An important bill that has received little media attention is advancing to its third reading this spring in Parliament. Bill C-6 is “An Act to amend the Criminal Code (conversion therapy)” and defines conversion therapy as “a practice that seeks to change an individual’s sexual orientation to heterosexual, to repress or reduce non-heterosexual attraction or sexual behaviours, or to change an individual’s gender identity to match the sex they were assigned at birth.” The first clause of the bill, pertaining to sexual orientation, is not objectionable — one should not attempt to “convert” gay and lesbian people into heterosexual people. The second clause, which addresses “gender identity” and “sex assigned at birth” will, if passed into federal law, imperil Canadian secularism.
Anyone paying attention to contemporary culture will by now be aware that some Canadians experience life-changing epiphanies regarding gender identity and that reflective personal practices of gender expression are profoundly meaningful to them. Their beliefs and practices in this regard are already protected in the first of the four fundamental freedoms guaranteed in the Canadian Charter of Rights and Freedoms: “freedom of conscience and religion.” However, while all Canadians are free to explore and espouse their beliefs about gender identity, they are not free to impose these beliefs nor concomitant expressive practices on others. In fact, the Charter is careful to specify that “Notwithstanding anything in this Charter, the rights and freedoms referred to in it are guaranteed equally to male and female persons.”
This specification is important when dealing with questions of faith and sincerely-held belief. A feature that contemporary genderism shares with other religious traditions — such as Judaism, Christianity, or Islam — is that it demands many more concessions from women than it does from men. Believers may find a kind of liberatory spiritual reward in subjecting themselves to such strictures, and for the most part, a secular society like Canada does not see fit to interfere. What believers may not do in a society like ours, however, is demand that others adhere to these strictures as well. Catholics and Evangelical Christians may believe abortion is a sin, but in Canada, they can’t interfere in any woman’s decision to terminate her pregnancy. Hasidic Jews and conservative Muslims might believe it is best for women to cover their hair when outside the home, but they may not compel any Canadian woman to do so.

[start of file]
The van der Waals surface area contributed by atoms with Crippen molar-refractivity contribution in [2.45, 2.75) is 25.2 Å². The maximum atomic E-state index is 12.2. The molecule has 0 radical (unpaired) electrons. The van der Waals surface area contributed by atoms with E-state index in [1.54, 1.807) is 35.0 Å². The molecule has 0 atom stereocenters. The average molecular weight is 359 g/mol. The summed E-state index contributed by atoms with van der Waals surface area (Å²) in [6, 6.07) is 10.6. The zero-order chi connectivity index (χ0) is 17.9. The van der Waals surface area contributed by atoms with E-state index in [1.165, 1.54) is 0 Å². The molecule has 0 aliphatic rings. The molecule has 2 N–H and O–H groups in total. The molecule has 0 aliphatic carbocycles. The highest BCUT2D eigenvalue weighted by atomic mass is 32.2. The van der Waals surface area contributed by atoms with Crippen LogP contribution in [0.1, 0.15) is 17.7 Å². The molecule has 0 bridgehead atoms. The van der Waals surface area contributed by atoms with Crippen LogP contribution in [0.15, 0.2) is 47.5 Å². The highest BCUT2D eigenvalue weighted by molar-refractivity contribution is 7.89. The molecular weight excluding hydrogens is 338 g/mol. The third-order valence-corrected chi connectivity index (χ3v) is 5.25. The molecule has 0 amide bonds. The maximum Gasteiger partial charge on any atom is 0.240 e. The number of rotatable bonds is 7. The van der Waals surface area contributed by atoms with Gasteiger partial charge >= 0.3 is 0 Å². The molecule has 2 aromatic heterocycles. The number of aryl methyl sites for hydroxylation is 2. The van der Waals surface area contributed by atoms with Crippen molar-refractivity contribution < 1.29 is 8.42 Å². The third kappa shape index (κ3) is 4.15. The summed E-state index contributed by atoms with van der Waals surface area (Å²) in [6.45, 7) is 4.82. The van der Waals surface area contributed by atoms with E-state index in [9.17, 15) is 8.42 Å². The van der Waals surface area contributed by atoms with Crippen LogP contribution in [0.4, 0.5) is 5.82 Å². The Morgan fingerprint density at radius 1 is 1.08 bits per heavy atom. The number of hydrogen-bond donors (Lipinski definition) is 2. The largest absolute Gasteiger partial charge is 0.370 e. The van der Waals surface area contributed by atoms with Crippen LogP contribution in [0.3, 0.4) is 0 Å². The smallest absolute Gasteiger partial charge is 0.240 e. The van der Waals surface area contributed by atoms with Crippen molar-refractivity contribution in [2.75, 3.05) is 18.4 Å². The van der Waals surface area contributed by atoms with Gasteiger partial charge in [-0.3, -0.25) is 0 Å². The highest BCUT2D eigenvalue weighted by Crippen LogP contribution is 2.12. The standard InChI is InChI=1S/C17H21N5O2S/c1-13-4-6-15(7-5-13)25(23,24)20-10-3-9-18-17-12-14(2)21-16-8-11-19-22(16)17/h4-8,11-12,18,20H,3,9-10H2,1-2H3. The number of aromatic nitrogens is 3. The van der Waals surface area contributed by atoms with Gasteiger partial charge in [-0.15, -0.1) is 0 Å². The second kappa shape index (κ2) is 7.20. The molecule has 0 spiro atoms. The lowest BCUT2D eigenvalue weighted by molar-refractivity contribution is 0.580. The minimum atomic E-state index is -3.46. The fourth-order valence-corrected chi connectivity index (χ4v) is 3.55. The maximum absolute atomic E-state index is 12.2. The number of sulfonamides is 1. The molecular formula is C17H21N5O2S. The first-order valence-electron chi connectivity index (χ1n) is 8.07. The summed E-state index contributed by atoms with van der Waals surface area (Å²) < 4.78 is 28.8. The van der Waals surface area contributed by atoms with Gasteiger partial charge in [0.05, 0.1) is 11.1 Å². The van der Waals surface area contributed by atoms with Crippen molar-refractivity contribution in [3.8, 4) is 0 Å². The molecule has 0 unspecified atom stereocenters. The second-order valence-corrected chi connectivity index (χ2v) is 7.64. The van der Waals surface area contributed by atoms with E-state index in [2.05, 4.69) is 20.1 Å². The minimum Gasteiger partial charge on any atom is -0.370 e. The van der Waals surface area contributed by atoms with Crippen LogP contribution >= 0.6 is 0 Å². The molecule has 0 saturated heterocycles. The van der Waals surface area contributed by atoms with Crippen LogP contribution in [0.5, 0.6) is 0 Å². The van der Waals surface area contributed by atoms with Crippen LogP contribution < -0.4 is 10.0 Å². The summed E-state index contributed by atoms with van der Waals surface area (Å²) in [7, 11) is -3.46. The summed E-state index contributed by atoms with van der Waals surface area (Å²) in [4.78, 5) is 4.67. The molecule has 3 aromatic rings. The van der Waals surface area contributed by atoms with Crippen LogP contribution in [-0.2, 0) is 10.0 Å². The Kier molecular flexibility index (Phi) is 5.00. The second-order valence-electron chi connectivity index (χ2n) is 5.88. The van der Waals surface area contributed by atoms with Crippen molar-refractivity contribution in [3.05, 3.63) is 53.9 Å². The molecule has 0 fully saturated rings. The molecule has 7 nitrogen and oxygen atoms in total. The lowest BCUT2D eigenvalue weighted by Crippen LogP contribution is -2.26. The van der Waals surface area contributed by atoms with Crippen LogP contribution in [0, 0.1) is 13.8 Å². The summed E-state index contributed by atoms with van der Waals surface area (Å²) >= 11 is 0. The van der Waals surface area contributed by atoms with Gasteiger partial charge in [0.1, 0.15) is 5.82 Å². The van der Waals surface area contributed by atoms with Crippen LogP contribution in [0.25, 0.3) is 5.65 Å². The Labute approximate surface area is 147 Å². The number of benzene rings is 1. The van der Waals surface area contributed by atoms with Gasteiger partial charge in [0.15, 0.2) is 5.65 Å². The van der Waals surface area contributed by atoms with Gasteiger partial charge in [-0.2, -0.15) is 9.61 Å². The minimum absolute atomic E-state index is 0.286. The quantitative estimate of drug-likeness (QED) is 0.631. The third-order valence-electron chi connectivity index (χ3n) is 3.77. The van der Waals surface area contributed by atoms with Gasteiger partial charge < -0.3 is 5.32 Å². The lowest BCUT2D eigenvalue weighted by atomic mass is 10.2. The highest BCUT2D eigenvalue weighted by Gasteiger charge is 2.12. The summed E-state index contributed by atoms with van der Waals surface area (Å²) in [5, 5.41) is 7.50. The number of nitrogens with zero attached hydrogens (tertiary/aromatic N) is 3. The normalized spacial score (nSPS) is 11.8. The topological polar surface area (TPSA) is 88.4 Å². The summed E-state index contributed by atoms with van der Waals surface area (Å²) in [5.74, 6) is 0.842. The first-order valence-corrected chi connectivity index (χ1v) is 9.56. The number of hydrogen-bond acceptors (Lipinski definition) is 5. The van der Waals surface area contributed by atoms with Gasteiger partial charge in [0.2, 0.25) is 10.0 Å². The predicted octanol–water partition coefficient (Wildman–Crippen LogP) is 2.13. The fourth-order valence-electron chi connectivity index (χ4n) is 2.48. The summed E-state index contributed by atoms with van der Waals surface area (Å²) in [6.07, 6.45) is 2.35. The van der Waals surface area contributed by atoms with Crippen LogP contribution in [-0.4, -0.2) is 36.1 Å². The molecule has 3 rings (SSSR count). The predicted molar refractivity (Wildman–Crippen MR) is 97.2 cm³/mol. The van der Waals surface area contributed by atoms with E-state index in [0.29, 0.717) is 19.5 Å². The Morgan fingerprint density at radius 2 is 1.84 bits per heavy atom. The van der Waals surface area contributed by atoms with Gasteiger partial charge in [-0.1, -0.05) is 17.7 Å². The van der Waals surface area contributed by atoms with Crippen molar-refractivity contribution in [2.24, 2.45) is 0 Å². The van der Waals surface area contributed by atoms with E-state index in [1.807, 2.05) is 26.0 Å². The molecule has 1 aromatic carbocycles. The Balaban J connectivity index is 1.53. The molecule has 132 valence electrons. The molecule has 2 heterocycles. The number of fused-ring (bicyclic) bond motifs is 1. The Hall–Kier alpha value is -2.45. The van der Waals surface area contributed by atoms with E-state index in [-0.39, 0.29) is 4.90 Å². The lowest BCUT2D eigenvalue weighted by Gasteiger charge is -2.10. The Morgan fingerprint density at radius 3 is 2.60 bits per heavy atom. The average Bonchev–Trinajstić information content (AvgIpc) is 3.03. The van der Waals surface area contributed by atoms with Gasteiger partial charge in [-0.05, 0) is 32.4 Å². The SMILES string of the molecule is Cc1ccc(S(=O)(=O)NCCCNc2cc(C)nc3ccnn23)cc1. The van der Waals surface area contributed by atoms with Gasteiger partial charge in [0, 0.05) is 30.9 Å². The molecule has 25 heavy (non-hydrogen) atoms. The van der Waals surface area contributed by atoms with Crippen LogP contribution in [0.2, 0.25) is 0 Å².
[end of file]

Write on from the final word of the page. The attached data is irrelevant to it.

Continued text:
Genderism looks very much like a patriarchal religion in the disproportionate demands it makes on women. It insists that it is not enough for everyone to treat trans-identified people with respect and tolerance, but that women in particular must welcome trans-identified men into intimate spaces where women are made uncomfortable by males, like bathrooms and changing rooms. It enjoins women to open sporting competitions to trans-identified men. If a woman is raped by a trans-identified man, in British Columbia at least, the raped woman will be compelled to describe her male rapist as “she” and “her” during trial proceedings. Should that trans-identified male rapist be convicted, his crime is now recorded by Statistics Canada as having been committed by a woman and Canadian women prisoners are already being obliged to serve their terms alongside trans-identified male criminals. Nothing similarly risky and humiliating is demanded by genderism of men.
Genderism also looks very much like a patriarchal religion in its rigidly dogmatic attitude toward children. Bill C-6 criminalizes airing anything but the one true faith in the presence of gender dysphoric boys and girls. Their gender identity must be “affirmed,” not explored. Open dialogue about any possible causes of gender dysphoria other than having been “assigned” the wrong sex at birth will become anathema. And, again, this inflexible dictum has a disproportionate negative impact on girls. The number of girls identifying as transgender has skyrocketed in recent years — as has the number of young women later desisting and detransitioning. During the Bill C-6 hearings, MP Randall Garrison called detransitioning a “false narrative,” dismissing the real experiences of these women and girls as not even worth thinking about.
Finally, genderism resembles fundamentalist religions in that its followers recite formulaic creeds (such as “transwomen are women”) that are taken as revealed truth by the faithful but leave nonbelievers cold. Above all, it resembles religious fundamentalism in the way it zealously seeks to punish nonbelievers, heretics, and apostates. I know something about this, as do many other disobedient feminist women like me: put “TERF” in a search engine and see what turns up.
The Charter guarantees Canadians religious freedom, but it also guarantees Canadians freedom from religion. The latter has an especially key role in guaranteeing equality for male and female persons in Canada, as so many religious ideologies exalt men and denigrate women. Canadians are free to organize their own lives around their own religious beliefs. They are not at liberty to organize the lives of others around such beliefs, no matter how compelling and meaningful they find these beliefs to be.
It is ironic that Bill C-6 is described as opposing conversion. Should it become law, all Canadians will find themselves statutory disciples in an increasingly doctrinal gender theocracy. As in every religious theocracy that has ever existed, it will be a grim place to be a woman or girl.
Kathleen Lowrey is an Associate Professor of Anthropology at the University of Alberta, a signatory of the Women’s Declaration on Sex-Based Rights, and a member of the Women’s Human Rights Campaign in Canada.